"The blade is designed for spring back, so you can actually bend the blade while you're cutting," explains John Sullivan, senior product manager for LENOX reciprocating blades and linear edge products. "I know that's totally different than what people are used to with other types of saws. Flush and plunge cuts are also possible, which is relatively impractical with other saws."
Available in 6", 8" and 10" lengths, the Master-Grit blades consist of a single-layer of grit that can cut through hard, abrasive materials.
"The harder the material is, the better. That's actually what that blade is designed for," Sullivan explains. "Not that you can't cut soft materials with these blades, but the softer materials tend to gum up and make the blade a little less effective."
Hampton adds that the blade's abilities to slice through hard brick, block and stone come down to the materials used in manufacturing the Master-Grit product.
"The blade has a very high-strength, resilient backing steel it's the same steel that we use on the LENOX band saw blades," he says. "Meanwhile, the 400-600 micron carbide grit is held in place on the blade with a high-temperature silver alloy braising compound."
While the blade is rough and tough, there are certain ways to get the most out of a reciprocating saw when cutting masonry.
"There are typically two settings on a reciprocating saw: straight mode and orbital mode," says Sullivan. "You really want to use the straight mode when you're cutting, because of the fact that it's an abrasive you're going to get more efficiency. The blade is going to be cutting both on the stroke forward and the stroke back. In an orbital mode setting, it wouldn't be as efficient."
The LENOX team also suggests starting the blade slowly taking advantage of the variable-speed trigger that most saws utilize and at an angle, so that the blade can grab the material and get its momentum going. Once the blade is completely engaged, then the user can increase to a faster speed. They also suggest gently rocking the saw to assist in removing dust and debris, and when necessary applying water as a coolant.
Finally, the team stresses that picking the appropriate blade length is very important, using a blade that is as close to being 2" longer than the material being cut.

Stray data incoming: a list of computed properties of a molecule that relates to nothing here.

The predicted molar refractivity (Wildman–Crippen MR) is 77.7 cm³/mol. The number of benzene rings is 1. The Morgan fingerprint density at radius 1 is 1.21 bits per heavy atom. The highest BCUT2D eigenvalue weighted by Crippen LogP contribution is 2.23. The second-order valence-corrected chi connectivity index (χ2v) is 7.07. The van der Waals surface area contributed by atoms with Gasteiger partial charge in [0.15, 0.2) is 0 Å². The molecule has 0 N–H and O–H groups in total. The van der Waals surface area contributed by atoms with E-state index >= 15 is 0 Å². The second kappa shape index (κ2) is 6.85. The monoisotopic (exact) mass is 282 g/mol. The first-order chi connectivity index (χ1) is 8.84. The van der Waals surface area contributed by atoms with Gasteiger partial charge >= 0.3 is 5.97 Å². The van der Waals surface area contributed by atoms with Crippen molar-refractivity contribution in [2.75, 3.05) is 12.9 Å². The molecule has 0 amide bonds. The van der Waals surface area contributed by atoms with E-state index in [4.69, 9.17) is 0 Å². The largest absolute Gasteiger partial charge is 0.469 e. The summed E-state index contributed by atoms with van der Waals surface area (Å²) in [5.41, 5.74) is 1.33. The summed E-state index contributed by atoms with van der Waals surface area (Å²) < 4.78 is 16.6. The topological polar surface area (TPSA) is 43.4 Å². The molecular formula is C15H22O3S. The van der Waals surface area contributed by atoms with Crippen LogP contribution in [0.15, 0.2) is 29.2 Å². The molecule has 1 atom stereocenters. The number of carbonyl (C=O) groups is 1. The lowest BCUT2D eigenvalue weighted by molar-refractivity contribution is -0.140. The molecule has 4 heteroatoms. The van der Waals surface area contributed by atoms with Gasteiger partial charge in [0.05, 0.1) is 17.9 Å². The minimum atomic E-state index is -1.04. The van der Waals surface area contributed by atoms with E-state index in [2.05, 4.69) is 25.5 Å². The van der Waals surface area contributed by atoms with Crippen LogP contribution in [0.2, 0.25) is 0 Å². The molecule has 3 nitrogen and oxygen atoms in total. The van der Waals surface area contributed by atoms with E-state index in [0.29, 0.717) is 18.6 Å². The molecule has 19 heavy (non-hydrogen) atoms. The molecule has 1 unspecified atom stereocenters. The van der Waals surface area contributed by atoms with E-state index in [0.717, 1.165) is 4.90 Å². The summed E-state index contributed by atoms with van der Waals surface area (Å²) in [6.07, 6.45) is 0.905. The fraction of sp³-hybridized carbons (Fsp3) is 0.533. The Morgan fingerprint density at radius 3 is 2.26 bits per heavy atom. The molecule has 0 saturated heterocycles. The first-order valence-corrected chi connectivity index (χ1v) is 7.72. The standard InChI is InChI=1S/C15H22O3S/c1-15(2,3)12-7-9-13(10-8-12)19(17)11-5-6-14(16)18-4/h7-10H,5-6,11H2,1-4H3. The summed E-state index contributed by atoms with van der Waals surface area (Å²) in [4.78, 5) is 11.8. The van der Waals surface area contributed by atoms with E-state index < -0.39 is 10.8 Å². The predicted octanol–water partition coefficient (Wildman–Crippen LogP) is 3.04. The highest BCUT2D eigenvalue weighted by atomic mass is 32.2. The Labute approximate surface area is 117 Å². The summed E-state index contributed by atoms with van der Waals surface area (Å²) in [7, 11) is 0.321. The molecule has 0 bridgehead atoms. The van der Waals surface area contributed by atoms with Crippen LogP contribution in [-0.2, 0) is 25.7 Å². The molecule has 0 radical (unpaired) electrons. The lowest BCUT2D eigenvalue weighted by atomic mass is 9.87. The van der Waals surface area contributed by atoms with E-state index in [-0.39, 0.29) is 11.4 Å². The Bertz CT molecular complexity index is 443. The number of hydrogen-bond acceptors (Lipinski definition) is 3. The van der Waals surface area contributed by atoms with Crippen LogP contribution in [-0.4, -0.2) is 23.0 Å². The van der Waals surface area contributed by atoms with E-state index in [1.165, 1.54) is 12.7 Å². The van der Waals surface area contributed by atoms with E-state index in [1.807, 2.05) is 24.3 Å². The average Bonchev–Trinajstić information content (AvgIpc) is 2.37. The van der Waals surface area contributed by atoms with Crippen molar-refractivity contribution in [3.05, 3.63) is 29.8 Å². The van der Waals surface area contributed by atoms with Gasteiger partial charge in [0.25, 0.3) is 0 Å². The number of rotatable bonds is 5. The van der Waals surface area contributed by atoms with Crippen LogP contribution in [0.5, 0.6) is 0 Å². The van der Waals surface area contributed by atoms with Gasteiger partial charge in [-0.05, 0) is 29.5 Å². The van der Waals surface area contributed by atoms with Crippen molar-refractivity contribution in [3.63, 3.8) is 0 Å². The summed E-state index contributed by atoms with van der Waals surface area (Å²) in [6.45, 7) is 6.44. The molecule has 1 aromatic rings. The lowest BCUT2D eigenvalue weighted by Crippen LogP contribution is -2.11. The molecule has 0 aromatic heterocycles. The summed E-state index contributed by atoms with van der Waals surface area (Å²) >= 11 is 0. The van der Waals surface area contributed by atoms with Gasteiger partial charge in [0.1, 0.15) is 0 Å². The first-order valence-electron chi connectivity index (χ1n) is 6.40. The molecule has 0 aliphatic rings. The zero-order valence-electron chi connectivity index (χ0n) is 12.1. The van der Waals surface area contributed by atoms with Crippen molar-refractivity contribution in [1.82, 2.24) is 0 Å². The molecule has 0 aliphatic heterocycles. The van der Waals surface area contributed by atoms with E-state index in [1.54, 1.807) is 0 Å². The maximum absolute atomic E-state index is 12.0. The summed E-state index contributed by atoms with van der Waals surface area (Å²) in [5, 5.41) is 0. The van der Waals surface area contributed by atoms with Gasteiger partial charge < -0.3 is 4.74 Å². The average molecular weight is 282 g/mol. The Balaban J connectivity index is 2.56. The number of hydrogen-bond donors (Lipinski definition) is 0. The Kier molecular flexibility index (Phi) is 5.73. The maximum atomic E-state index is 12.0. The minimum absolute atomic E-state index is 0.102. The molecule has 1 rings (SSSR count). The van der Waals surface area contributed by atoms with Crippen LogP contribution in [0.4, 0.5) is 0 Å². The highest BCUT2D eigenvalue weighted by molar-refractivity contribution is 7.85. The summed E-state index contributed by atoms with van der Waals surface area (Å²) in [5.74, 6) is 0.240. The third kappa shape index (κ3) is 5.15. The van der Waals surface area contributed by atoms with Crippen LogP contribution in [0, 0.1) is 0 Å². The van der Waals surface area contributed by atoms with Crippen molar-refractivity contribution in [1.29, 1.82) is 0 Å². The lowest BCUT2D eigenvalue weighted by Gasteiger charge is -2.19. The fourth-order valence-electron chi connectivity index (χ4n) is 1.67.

"You want to use as short of a blade as you can to prevent a lot of the whipping," says Morrisroe. "So if you're cutting through a 3" or 4" piece of material, you probably want a 6" blade; if you're cutting though a 5" piece of material, you probably want an 8" blade. But you don't want to use a 10" blade on a 2" piece of material because you'll have a lot of whipping and other problems."
Visit www.lenoxsaw.com for more information on Master-Grit blades.
The Bosch Power Tools and Accessories division of the Robert Bosch Tool Corporation in Mount Prospect, Ill., also offers two tungsten carbide grit coated blades for cast iron and block that are 6" and 9" long. According to Steve Angus, Bosch Accessories group product manager - linear edge, these recip blades utilize a 30 tungsten carbide grit, which is baked onto the blades edge, and are best for cutting all types of abrasive materials, such as cement block and bricks.
"Bosch has focused on color coding and labeling its blades so users are sure to select the appropriate blade every time," says Angus. "Always use the correct blade for the application."
Although recip saws may create less dust hazards than their counterparts, Angus still encourages users to be prepared, wearing safety glasses and a mask for protection.
For more information about the Bosch cast iron and block recip blades, visit www.boschtools.com.
While all of the experts we spoke with feel that recip saws have certain advantages over other types of masonry saws, none of them hesitated in acknowledging that recips are not going to be the answer to every cutting need in the North American market.
"They're not meant to be a continuous-use blade," explains Jason Feldner, public relations manager for Bosch Power Tools and Accessories. "What these blades really are is an alternative, a quick cut."